The glaring omission in Cameron's Asian tour

Prime Minister David Cameron meets with Japanese Prime Minister Yoshihiko Noda Photo: Stefan Rousseau/PA Wire

David Cameron arrived in Tokyo today. There was celebration at Nissan's investment in north-east England, historic arms deals being signed and the gift of a British-made bike to the Japanese Prime Minister. A rare example of something the UK makes being shipped east.

ITV News Senior Political Correspondent Chris Ship travelled to Tokyo with David Cameron.

The truth is, our trade with Asia is not huge. UK exports to China are just over 2 percent of the total. Perhaps not surprising when China makes so much of what we use.

So when Downing Street says that the Prime Minister visiting other countries makes trade leap by 20 percent what that means in China's case is a rise of 0.4 percent - doesn't sound so good now.

But there will, of course, be no leap in exports to China because David Cameron isn't coming during this tour of the far east. He wanted to, he asked Beijing if he could, but the Chinese said no, according to diplomatic sources.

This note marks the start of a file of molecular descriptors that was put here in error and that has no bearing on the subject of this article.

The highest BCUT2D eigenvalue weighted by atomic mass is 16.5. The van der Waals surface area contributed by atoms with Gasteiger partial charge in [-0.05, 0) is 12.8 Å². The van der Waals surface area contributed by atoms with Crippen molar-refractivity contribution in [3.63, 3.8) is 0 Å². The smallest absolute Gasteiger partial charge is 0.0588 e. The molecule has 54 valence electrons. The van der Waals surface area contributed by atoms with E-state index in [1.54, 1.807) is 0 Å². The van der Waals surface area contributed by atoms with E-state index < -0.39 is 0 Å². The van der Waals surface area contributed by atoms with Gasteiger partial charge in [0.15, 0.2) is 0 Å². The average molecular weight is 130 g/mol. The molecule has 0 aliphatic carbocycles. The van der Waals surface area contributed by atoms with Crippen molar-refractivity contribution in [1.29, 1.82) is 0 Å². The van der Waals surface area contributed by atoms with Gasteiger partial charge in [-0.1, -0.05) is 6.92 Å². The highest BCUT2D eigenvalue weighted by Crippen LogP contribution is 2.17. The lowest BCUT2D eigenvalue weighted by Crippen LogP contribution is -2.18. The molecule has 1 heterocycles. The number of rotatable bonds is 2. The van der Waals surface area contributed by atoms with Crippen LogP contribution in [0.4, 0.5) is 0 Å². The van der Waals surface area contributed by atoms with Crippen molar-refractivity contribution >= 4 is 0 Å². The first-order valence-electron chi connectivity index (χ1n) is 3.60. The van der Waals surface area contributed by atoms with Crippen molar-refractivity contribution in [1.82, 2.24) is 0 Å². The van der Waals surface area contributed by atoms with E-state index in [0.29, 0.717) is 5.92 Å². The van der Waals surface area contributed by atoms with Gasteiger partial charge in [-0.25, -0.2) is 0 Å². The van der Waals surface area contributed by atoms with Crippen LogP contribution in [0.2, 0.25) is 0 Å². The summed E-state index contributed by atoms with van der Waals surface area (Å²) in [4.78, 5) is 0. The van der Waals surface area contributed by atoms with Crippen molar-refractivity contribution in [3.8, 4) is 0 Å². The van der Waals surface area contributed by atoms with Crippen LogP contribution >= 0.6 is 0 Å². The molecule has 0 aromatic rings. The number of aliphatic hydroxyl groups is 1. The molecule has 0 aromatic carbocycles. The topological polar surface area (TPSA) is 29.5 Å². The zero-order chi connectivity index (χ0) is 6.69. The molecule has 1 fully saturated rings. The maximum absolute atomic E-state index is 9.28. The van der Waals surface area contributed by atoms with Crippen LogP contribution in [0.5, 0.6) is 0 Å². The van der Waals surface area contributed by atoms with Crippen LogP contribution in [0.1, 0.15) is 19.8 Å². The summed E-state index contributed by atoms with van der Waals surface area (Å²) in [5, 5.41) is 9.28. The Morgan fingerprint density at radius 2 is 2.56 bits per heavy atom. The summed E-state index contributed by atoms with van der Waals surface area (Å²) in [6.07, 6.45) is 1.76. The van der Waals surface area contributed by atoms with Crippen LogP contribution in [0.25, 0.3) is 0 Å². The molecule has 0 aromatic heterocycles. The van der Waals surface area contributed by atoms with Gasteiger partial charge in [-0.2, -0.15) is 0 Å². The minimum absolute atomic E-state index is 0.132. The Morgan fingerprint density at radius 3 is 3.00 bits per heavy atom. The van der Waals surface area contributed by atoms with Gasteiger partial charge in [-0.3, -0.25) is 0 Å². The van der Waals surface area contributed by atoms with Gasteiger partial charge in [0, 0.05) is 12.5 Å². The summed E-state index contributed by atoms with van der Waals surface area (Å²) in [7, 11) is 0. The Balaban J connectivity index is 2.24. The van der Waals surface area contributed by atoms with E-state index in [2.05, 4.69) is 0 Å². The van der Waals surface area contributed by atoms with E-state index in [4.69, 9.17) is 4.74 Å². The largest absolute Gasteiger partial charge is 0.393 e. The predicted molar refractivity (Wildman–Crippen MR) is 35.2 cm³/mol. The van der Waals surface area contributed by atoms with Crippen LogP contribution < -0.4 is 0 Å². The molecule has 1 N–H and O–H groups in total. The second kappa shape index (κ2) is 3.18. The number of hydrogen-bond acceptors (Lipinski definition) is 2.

The Dalai Lama Credit: REUTERS/Fayaz Kabli

The visit by the Dalai Lama to London this coming June hasn't impressed the leaders of the world's second largest economy. That's not to say Britain should be cutting links with those China dislikes, but it may be a reason why the Chinese are cool on Britannia right now.

Also since the British Government asked for an investigation into the death of British businessman Neil Heywood, both leaders may have been dreading the thought of a joint press conference and being asked about the circumstances surrounding his death.

Neil Heywood

How Irish eyes must be smiling. The Taoiseach Enda Kenny recently welcomed Xi Jinping - the Chinese president-in-waiting - to the Emerald Isle earlier this year. Furthermore, Prime Minister Kenny was a guest of honour here in Bejing a couple of weeks ago. It seems Kenny is Canny.

The UK has always considered itself a gateway to the EU for the Chinese. Could Ireland be about to be the route to the world's largest marketplace? After all, China and Ireland can both bond over their shared colonial experiences.

Today in Tokyo David Cameron looks as if he's in the right region, but blocked by Beijing.